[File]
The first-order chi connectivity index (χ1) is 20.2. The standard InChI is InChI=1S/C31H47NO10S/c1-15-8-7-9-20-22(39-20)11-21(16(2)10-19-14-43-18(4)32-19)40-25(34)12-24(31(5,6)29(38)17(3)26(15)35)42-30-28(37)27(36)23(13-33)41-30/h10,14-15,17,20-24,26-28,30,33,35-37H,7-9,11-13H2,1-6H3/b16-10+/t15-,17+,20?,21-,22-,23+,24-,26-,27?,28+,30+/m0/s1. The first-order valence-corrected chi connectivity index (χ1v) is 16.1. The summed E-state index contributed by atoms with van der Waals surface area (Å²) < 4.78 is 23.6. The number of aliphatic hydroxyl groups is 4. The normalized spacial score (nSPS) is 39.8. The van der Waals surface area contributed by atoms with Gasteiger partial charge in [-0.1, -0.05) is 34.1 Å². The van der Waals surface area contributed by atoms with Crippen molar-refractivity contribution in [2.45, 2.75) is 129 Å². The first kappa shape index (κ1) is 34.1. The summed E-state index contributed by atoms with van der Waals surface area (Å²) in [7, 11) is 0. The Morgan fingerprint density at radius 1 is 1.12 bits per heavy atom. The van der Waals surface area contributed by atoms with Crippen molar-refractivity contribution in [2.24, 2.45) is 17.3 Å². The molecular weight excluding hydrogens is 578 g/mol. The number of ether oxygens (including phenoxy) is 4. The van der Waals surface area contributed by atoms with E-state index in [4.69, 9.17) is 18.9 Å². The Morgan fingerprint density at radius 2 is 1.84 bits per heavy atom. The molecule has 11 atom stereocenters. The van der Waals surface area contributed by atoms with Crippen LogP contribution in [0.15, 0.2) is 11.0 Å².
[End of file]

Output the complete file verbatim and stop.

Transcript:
The first-order chi connectivity index (χ1) is 20.2. The standard InChI is InChI=1S/C31H47NO10S/c1-15-8-7-9-20-22(39-20)11-21(16(2)10-19-14-43-18(4)32-19)40-25(34)12-24(31(5,6)29(38)17(3)26(15)35)42-30-28(37)27(36)23(13-33)41-30/h10,14-15,17,20-24,26-28,30,33,35-37H,7-9,11-13H2,1-6H3/b16-10+/t15-,17+,20?,21-,22-,23+,24-,26-,27?,28+,30+/m0/s1. The first-order valence-corrected chi connectivity index (χ1v) is 16.1. The summed E-state index contributed by atoms with van der Waals surface area (Å²) < 4.78 is 23.6. The number of aliphatic hydroxyl groups is 4. The normalized spacial score (nSPS) is 39.8. The van der Waals surface area contributed by atoms with Gasteiger partial charge in [-0.1, -0.05) is 34.1 Å². The van der Waals surface area contributed by atoms with Crippen molar-refractivity contribution in [2.45, 2.75) is 129 Å². The first kappa shape index (κ1) is 34.1. The summed E-state index contributed by atoms with van der Waals surface area (Å²) in [7, 11) is 0. The Morgan fingerprint density at radius 1 is 1.12 bits per heavy atom. The van der Waals surface area contributed by atoms with Crippen molar-refractivity contribution in [2.24, 2.45) is 17.3 Å². The molecular weight excluding hydrogens is 578 g/mol. The number of ether oxygens (including phenoxy) is 4. The van der Waals surface area contributed by atoms with E-state index in [4.69, 9.17) is 18.9 Å². The Morgan fingerprint density at radius 2 is 1.84 bits per heavy atom. The molecule has 11 atom stereocenters. The van der Waals surface area contributed by atoms with Crippen LogP contribution in [0.15, 0.2) is 11.0 Å².